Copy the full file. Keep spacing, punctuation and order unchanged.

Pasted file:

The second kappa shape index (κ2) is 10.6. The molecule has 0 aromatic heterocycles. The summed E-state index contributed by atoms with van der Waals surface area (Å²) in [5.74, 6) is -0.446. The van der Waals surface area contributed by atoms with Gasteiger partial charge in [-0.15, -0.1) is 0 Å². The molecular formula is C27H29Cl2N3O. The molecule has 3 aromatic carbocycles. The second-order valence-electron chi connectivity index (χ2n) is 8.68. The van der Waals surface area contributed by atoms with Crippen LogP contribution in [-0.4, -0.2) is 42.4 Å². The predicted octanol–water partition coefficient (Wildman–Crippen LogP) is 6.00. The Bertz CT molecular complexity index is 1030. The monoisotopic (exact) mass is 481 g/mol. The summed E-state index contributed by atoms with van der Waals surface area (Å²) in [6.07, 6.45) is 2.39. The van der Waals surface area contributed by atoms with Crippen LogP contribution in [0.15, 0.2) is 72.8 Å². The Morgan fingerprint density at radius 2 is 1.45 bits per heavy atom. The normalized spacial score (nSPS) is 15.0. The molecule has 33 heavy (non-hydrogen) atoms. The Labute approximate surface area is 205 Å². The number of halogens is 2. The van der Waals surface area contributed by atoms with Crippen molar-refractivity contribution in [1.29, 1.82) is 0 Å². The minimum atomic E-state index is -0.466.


The second kappa shape index (κ2) is 10.6. The molecule has 0 aromatic heterocycles. The summed E-state index contributed by atoms with van der Waals surface area (Å²) in [5.74, 6) is -0.446. The van der Waals surface area contributed by atoms with Gasteiger partial charge in [-0.15, -0.1) is 0 Å². The molecular formula is C27H29Cl2N3O. The molecule has 3 aromatic carbocycles. The second-order valence-electron chi connectivity index (χ2n) is 8.68. The van der Waals surface area contributed by atoms with Crippen LogP contribution in [-0.4, -0.2) is 42.4 Å². The predicted octanol–water partition coefficient (Wildman–Crippen LogP) is 6.00. The Bertz CT molecular complexity index is 1030. The monoisotopic (exact) mass is 481 g/mol. The summed E-state index contributed by atoms with van der Waals surface area (Å²) in [6.07, 6.45) is 2.39. The van der Waals surface area contributed by atoms with Crippen LogP contribution in [0.15, 0.2) is 72.8 Å². The Morgan fingerprint density at radius 2 is 1.45 bits per heavy atom. The normalized spacial score (nSPS) is 15.0. The molecule has 33 heavy (non-hydrogen) atoms. The Labute approximate surface area is 205 Å². The number of halogens is 2. The van der Waals surface area contributed by atoms with Crippen molar-refractivity contribution in [1.29, 1.82) is 0 Å². The minimum atomic E-state index is -0.466.